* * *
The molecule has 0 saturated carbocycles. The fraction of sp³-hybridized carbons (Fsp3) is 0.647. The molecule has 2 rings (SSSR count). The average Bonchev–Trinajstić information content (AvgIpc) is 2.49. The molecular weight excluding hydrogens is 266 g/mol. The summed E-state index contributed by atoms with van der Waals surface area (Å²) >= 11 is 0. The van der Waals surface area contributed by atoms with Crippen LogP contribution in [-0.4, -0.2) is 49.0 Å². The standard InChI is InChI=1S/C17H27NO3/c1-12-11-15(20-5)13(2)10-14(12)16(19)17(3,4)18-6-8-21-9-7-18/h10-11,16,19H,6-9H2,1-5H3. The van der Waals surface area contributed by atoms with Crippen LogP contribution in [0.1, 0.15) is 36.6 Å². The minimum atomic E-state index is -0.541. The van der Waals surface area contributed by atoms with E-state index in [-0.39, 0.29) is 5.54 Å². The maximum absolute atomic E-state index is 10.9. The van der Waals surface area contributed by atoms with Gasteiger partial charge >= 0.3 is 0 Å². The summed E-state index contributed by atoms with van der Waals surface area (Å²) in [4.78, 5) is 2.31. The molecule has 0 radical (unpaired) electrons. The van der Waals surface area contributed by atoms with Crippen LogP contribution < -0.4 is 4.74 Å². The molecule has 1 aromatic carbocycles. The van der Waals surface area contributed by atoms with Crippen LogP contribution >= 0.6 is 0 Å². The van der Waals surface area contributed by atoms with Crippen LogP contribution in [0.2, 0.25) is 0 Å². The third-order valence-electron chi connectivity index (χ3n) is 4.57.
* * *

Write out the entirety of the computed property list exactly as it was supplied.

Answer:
The molecule has 0 saturated carbocycles. The fraction of sp³-hybridized carbons (Fsp3) is 0.647. The molecule has 2 rings (SSSR count). The average Bonchev–Trinajstić information content (AvgIpc) is 2.49. The molecular weight excluding hydrogens is 266 g/mol. The summed E-state index contributed by atoms with van der Waals surface area (Å²) >= 11 is 0. The van der Waals surface area contributed by atoms with Crippen LogP contribution in [-0.4, -0.2) is 49.0 Å². The standard InChI is InChI=1S/C17H27NO3/c1-12-11-15(20-5)13(2)10-14(12)16(19)17(3,4)18-6-8-21-9-7-18/h10-11,16,19H,6-9H2,1-5H3. The van der Waals surface area contributed by atoms with Crippen LogP contribution in [0.1, 0.15) is 36.6 Å². The minimum atomic E-state index is -0.541. The van der Waals surface area contributed by atoms with E-state index in [-0.39, 0.29) is 5.54 Å². The maximum absolute atomic E-state index is 10.9. The van der Waals surface area contributed by atoms with Gasteiger partial charge >= 0.3 is 0 Å². The summed E-state index contributed by atoms with van der Waals surface area (Å²) in [4.78, 5) is 2.31. The molecule has 0 radical (unpaired) electrons. The van der Waals surface area contributed by atoms with Crippen LogP contribution < -0.4 is 4.74 Å². The molecule has 1 aromatic carbocycles. The van der Waals surface area contributed by atoms with Crippen LogP contribution >= 0.6 is 0 Å². The van der Waals surface area contributed by atoms with Crippen LogP contribution in [0.2, 0.25) is 0 Å². The third-order valence-electron chi connectivity index (χ3n) is 4.57.